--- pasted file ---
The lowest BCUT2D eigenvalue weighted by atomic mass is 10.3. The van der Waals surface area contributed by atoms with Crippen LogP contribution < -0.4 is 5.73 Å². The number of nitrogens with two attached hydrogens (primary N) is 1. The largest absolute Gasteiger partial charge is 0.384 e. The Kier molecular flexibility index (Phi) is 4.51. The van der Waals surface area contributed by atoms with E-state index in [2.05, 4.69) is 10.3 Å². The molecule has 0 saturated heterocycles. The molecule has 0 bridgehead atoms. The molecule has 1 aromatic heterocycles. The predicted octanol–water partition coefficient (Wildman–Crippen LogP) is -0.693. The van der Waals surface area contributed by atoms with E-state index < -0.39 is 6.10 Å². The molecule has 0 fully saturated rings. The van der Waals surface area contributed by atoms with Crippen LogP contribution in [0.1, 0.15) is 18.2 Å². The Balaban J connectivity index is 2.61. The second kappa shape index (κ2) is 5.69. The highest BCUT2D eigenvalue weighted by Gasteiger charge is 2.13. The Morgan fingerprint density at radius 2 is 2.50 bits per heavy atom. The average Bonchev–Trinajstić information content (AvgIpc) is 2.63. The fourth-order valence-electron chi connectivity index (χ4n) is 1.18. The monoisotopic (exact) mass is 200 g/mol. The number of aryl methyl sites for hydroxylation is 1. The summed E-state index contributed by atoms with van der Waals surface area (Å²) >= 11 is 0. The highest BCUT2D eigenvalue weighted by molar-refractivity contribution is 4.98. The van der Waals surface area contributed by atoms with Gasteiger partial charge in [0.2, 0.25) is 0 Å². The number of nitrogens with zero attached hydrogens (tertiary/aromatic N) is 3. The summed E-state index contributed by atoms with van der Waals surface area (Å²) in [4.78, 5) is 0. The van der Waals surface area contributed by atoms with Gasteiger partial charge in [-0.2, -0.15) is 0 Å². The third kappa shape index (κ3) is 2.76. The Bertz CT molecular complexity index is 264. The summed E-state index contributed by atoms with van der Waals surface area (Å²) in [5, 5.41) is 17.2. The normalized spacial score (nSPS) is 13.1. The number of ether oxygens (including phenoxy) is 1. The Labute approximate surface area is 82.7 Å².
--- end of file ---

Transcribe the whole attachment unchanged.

The lowest BCUT2D eigenvalue weighted by atomic mass is 10.3. The van der Waals surface area contributed by atoms with Crippen LogP contribution < -0.4 is 5.73 Å². The number of nitrogens with two attached hydrogens (primary N) is 1. The largest absolute Gasteiger partial charge is 0.384 e. The Kier molecular flexibility index (Phi) is 4.51. The van der Waals surface area contributed by atoms with E-state index in [2.05, 4.69) is 10.3 Å². The molecule has 0 saturated heterocycles. The molecule has 0 bridgehead atoms. The molecule has 1 aromatic heterocycles. The predicted octanol–water partition coefficient (Wildman–Crippen LogP) is -0.693. The van der Waals surface area contributed by atoms with E-state index < -0.39 is 6.10 Å². The molecule has 0 fully saturated rings. The van der Waals surface area contributed by atoms with Crippen LogP contribution in [0.1, 0.15) is 18.2 Å². The Balaban J connectivity index is 2.61. The second kappa shape index (κ2) is 5.69. The highest BCUT2D eigenvalue weighted by Gasteiger charge is 2.13. The Morgan fingerprint density at radius 2 is 2.50 bits per heavy atom. The average Bonchev–Trinajstić information content (AvgIpc) is 2.63. The fourth-order valence-electron chi connectivity index (χ4n) is 1.18. The monoisotopic (exact) mass is 200 g/mol. The number of aryl methyl sites for hydroxylation is 1. The summed E-state index contributed by atoms with van der Waals surface area (Å²) >= 11 is 0. The highest BCUT2D eigenvalue weighted by molar-refractivity contribution is 4.98. The van der Waals surface area contributed by atoms with Gasteiger partial charge in [0.2, 0.25) is 0 Å². The number of nitrogens with zero attached hydrogens (tertiary/aromatic N) is 3. The summed E-state index contributed by atoms with van der Waals surface area (Å²) in [4.78, 5) is 0. The van der Waals surface area contributed by atoms with Gasteiger partial charge in [-0.2, -0.15) is 0 Å². The third kappa shape index (κ3) is 2.76. The Bertz CT molecular complexity index is 264. The summed E-state index contributed by atoms with van der Waals surface area (Å²) in [5, 5.41) is 17.2. The normalized spacial score (nSPS) is 13.1. The number of ether oxygens (including phenoxy) is 1. The Labute approximate surface area is 82.7 Å².